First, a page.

John Alan Turner

Speaker, Author, Mentor, Coach, Facilitator


"It has been said that democracy is the worst form of government -- except for all those other forms that have been tried from time to time" (Winston Churchill).

There are three basic forms of government that can be considered. Each of them reveals something about our view of human nature. For example, if we are utterly pessimistic about human nature, we'll lean towards authoritarian governance, looking for ways to have the smart people impose their will on the rest of the world. Under an authoritarian regime, there are no checks and balances, no bill of rights, no free and fair elections. There is no trust. There is only suspicion of the consequences of human freedom and choice. There is no social discourse because the smart people do not believe they have anything to learn from the general population. An authoritarian government imposes its vision of society on people and coerces them into accepting that vision -- usually through violence and the denial of basic human rights.

If we are on the other end of the spectrum and are utterly optimistic about human nature, we may lean towards anarchy. The belief among some is that people are so good at heart that there is no need for laws. Just leave people alone, and they'll do the right thing. Structured government is seen as a hindrance to true personal freedom.

Personally, I cannot square either of these with what I know about human nature. Humans have immense dignity and are capable of great thought, sentiment and action. However, humans are also fallen and capable of tremendous acts of depravity. A Christian perspective of civil society must reckon with both of these facets of humanity. That is why Christians are so often associated with the spread of democracy.

There is a pretty broad spectrum of views within democracy -- from an emphasis on individual rights to an emphasis on communal good. At the heart of modern democracy, though, is the idea that we all listen to one another, using reason to persuade, discuss, critique and compromise.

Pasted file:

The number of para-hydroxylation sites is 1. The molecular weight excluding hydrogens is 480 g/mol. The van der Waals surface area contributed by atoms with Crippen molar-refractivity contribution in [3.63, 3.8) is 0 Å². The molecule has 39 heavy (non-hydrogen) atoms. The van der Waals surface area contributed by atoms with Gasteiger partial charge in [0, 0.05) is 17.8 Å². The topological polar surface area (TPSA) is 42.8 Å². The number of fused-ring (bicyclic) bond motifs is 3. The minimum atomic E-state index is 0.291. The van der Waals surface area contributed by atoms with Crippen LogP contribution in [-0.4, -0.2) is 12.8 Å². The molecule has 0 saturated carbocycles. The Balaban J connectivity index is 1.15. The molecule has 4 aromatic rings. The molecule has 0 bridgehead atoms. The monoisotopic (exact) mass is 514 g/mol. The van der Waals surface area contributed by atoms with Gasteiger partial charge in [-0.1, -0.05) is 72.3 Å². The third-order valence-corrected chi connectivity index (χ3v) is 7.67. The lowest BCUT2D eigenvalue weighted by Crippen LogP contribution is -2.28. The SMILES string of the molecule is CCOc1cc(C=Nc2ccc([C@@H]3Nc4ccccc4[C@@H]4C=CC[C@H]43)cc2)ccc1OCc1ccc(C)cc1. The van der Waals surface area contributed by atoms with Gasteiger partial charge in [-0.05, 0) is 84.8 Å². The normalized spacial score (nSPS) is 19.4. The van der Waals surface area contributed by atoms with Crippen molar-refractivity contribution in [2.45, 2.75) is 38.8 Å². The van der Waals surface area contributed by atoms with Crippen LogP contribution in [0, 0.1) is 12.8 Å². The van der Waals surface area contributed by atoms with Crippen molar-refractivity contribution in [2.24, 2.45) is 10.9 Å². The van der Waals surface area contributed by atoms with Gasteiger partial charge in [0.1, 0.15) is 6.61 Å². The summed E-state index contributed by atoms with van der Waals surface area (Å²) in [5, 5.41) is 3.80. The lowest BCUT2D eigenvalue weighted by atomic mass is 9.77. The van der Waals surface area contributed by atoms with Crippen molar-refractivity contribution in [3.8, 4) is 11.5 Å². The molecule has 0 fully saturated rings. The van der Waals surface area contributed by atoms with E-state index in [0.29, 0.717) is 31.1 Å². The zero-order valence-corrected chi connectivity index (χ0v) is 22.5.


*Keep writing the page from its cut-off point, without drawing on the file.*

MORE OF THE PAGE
The beauty of democracy (from a Christian perspective) is that it takes humans seriously -- refusing to govern people without their consent, giving them a share in the decision-making process. At the same time, because it understands the potential depravity of humans, it never concentrates power in one person or group. Reinhold Niebuhr said, "Man's capacity for justice makes democracy possible; but man's inclination to injustice makes democracy necessary."

Granted, democracy has often been hijacked and corrupted. But that only tends to happen when people refuse to be involved in the process. Democracy lends itself to conversation; it thrives on the involvement of everyone. Christians, therefore, help democracy flourish when they make a constructive contribution to the ongoing dialog in a pluralistic society, joining the conversations on war, divorce, abortion and education.

Christian involvement in democracy, thus, should not be seen as an attempt to gain power or control or to impose our vision of society on everyone else. This is part of being a good citizen and a good neighbor. This is part of what God calls us to do and be in this world. We are not merely concerned with getting as many people on the life boats as possible, preparing them for the life to come. We are also concerned with life in the here and now, making life on this earth reflect God's original intent.